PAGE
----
If management, acting on behalf of the owner, not only knows this is going on but approves it, why then it would be legally OK, although I doubt management would approve the use of the discount even if it did approve the "capture of change". It would probably in that case be in the same category as tips, and the employee would be legally required to report this as income, although that requirement is often violated and not enforced.

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Is it illegal for a store employee to do this with payment?

It depends on employer's consent. The reason here is not fiduciary duty, but the principle of [employer's] freedom of contract. I assume the employer's policy of cash refusal is lawful and I will not address that item.

Fiduciary duty is not at stake here, since it is not clear that the arrangements you describe harm the employer's interests. Quite the contrary, a priori these agreements between employee and customer advance the employer's interests to the extent that customers' inability or refusal to pay in cash might dissuade them from buying at that store. As long as the employer obtains the compensation he required in the price tag, his interests are fully met.

These agreements between employee and customer are tantamount to reselling, which is not illegal in Canada except for some goods the Consumer Product Safety Act categorizes as dangerous. Likewise, resales of some goods might be subject to other restrictions. Example: Resale of tickets additionally requires the secondary seller (here the employee) to show the purchaser its origins and face value price, a condition which your description satisfies beforehand.

Instead, it is within employer's freedom of contract to refuse to enter contracts (i.e., to transact) with its employee(s). Using the employee's credit card evidences that the transaction is between employer and employee regardless of whether the employee uses or transfers the item(s) to a third party.

The employer might have valid reasons for refusing to enter these contracts with its employees. For instance, a customer might not fully understand the legal implications of transacting with a reseller, who happens to be an employee, when it comes to refunds insofar as the invoice reflects the reseller's credit card. The customer's misunderstanding and subsequent frustration --especially if the reseller/employee is uncooperative-- could lead the customer to conflate roles and ultimately have an unfairly negative opinion of the employer.

It is noteworthy that the refund scenario with uncooperative reseller is not actionable under a theory of fiduciary duty. It is not even actionable by the employer. It might be actionable --and under other legal theories-- only by the customer, toward whom the reseller/employee owes no fiduciary duty.

employees are at liberty to give 20% off discounts. What if the discount was applied, after the customer had been told the price and paid in cash?

In this scenario the employer has a lower incentive to consent to the arrangements, besides the fact that here the element of employee's discretion can have implications on his fiduciary duty toward the employer.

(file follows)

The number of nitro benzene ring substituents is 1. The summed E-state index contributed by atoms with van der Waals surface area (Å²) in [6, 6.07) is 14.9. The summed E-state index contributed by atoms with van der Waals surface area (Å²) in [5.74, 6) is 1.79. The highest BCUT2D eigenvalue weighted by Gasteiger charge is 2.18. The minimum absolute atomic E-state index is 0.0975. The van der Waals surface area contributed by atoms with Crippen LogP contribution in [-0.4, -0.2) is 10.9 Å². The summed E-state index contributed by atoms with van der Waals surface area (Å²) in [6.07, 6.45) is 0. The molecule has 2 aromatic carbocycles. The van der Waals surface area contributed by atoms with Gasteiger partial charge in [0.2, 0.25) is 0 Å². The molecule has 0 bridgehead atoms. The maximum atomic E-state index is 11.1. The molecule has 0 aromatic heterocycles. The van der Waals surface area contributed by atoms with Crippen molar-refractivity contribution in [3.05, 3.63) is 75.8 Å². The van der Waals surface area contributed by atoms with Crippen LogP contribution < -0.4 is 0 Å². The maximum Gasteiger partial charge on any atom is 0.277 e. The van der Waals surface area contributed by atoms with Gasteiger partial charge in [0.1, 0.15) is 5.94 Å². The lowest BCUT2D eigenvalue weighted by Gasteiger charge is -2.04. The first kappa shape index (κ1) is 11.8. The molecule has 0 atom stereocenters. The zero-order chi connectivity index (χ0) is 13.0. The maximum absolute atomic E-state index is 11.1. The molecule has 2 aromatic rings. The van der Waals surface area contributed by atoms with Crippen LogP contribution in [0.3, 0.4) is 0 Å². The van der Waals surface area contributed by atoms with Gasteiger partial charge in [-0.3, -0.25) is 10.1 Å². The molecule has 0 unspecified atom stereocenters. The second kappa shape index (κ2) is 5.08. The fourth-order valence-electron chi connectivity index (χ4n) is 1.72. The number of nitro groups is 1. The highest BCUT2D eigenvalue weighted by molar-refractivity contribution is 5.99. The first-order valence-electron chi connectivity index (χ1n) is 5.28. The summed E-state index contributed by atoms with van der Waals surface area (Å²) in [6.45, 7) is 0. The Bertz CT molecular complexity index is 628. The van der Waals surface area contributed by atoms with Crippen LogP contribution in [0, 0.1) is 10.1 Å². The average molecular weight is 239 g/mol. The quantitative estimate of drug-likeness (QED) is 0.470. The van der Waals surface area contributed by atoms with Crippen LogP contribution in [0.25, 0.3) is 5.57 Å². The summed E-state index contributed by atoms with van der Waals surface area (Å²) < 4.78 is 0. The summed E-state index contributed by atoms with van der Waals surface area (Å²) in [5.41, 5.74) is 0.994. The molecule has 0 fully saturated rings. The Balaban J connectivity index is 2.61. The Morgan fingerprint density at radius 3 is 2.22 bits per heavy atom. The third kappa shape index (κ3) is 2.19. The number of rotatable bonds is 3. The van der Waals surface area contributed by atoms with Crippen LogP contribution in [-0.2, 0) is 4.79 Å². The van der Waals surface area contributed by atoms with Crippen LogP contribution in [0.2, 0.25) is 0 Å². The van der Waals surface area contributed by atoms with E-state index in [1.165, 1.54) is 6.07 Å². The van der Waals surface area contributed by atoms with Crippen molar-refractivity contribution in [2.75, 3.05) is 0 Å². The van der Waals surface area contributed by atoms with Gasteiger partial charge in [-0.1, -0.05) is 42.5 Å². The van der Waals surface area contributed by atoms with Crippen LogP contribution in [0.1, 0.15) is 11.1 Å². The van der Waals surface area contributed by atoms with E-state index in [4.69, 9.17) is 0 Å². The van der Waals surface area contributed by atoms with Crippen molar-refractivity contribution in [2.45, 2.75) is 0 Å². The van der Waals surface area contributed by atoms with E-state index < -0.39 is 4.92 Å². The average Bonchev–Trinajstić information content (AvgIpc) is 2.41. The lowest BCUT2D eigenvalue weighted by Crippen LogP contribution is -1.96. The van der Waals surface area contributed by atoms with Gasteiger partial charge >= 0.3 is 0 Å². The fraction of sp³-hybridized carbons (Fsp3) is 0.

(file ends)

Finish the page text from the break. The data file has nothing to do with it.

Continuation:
The employee's intent to maximize his personal profit tends to deter him from giving discounts to others (i.e., not to himself as reseller). The detriment to employer's interests is twofold. First, because the omission of discounts reduces customers' purchasing power which they might otherwise use for acquiring more products from the store.

And second, because a customer's awareness that others get a discount at the store --or lower prices elsewhere-- tends to dissuade that customer (and likely his acquaintances) from ever buying there again.

Although discounts are at employee's discretion, clearly the employer's reason for discounts is to attract customers. Therefore, it is in this hypothetical scenario of discretion-about-discount where the employee has a conflict of interest.

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  • I agree that this sets up a conflict of interest. But is not avoiding of such a conflict a failure of loyalty on behalf of the employee or is it a lack of prudence on behalf of the employer? Can it not be both?
    – grovkin
    May 25 at 0:51
  • @grovkin "is not avoiding of such a conflict a failure of loyalty". There is no failure --or breach-- of loyalty. The employee is neither competing with his employer nor intentionally redirecting the customer to a competitor. Regardless of who benefits from the discretionary discount, in this scenario the store even benefits insofar as the sale is made. "or is it a lack of prudence on behalf of the employer?" Not necessarily. The employee might genuinely underestimate in his assessment with respect to each customer the risks I mention in the 2nd- and 3rd-to-last paragraphs. May 25 at 9:09
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Without the discount, this is almost certainly legal. The discount brings in complications that may make it fraudulent and thus illegal. For instance, if the discount is applied and the goods later need to be returned, the customer needs to know that they will be getting less of their money back.

There may be company guidelines against using the discount for ones own benefit, which might turn that into theft.

I don’t see anything wrong with using your own private card to pay for the customer, but I think the discount falls into the category of too good to be true.